Mozzarella, diced. I used about a third of a ball

Form a production line of ingredients while your baby plays a tambourine at your feet like a tiny minstrel. First the bowl of leftover risotto. Then the cubed mozzarella. Beaten egg into one bowl, breadcrumbs in the next. Form small balls with the risotto, a bit smaller than a walnut. Push your finger in to make a hole, pop in a bit of mozarella, then close the hole up. Dip in egg, dip in breadcrumbs and place on a baking sheet. (A Tom Kerridge tip – have a dry hand and a wet hand, so dip in the egg with your left hand, breadcrumbs with your right.)

You could do a few for your baby then season the risotto mixture and breadcrumb dip before doing your own, but I didn’t really notice the lack of salt. Bake at 180 degrees or in the middle of an Aga roasting oven for about 12 minutes. They’ll be golden brown and pleasingly professional looking.

You can also fill these with leftover bolognaise, though who has leftover bolognaise and leftover risotto knocking about at the same time?

Serve with a green salad for adults.

If you have any left, they’re good for taking out and about with a hungry baby.

Tomato risotto

risotto

This is a pretty basic risotto, far less rich than I’d normally eat myself, but Bert loves it and I’ll eat it too if it’s just the two of us rather than cook twice. The main point of including it here is that it makes a great basis for Finger Arancini, which I’m planning to make tomorrow.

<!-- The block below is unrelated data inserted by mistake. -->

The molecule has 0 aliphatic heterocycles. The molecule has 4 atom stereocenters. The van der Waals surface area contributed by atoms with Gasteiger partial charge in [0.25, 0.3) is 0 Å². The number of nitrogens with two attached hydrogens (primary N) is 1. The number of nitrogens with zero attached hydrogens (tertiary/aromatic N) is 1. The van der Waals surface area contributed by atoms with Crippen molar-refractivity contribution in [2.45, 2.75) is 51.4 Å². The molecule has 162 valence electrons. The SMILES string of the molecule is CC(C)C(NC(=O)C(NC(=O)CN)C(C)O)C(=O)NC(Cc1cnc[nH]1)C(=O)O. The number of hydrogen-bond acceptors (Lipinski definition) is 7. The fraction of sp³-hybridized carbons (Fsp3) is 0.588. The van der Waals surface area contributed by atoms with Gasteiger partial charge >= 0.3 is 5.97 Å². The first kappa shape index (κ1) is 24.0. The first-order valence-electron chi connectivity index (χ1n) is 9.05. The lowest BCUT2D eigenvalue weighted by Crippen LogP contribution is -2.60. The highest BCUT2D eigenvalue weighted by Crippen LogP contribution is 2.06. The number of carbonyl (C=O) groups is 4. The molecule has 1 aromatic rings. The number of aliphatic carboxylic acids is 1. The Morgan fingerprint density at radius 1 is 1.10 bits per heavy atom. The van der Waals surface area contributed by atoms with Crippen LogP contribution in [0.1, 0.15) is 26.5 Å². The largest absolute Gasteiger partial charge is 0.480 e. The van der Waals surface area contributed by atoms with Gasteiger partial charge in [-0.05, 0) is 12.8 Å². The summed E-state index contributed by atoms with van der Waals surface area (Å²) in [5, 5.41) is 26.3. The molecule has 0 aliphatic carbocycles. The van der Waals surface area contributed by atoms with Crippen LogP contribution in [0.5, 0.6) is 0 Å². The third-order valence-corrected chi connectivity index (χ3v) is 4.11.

Serves 1.5 with leftovers for Arancini

Glug olive oil and small knob butter

1 small onion, chopped

Large clove garlic, crushed

About 200g risotto rice (a bit over a third of one of those little bags)

1/2 tin tomatoes

1 teaspoon dried oregano or finely chopped fresh oregano

About 500ml water from a hot kettle – measure the tomatoes into a jug and make it up to 750ml

Low salt stock cube

2 handfuls grated parmesan or pecorino (my mum recently made this with pecorino, and larger handfuls than I’d probably have put in – I’m now realising that a handful is a rather vague term – and it had lovely pockets of mild, soft cheese in it. I’d always do it that way now.)

A little pepper

Fry the onion and garlic in the olive oil and butter then stir the rice through to coat it. Add the herbs then the liquid (with the crumbled stock cube stirred in), bit by bit till it’s absorbed. This takes a while – you may have to hold your baby while you do it – but Bert seems to enjoy watching me cook and it’s easy enough to stir with one hand and hold a baby in the other arm. He also loves running his fingers through the raw rice. I’m hoping he’ll have lovely memories of cooking with me, but who knows, he might just have the level of awareness of a high functioning ape at the moment. Anyway, when the liquid’s all absorbed and the rice is soft, season and stir through the cheese. It may take more or less liquid so you’ll need to keep tasting it. I did feel like I needed to add a bit of salt for myself with this one.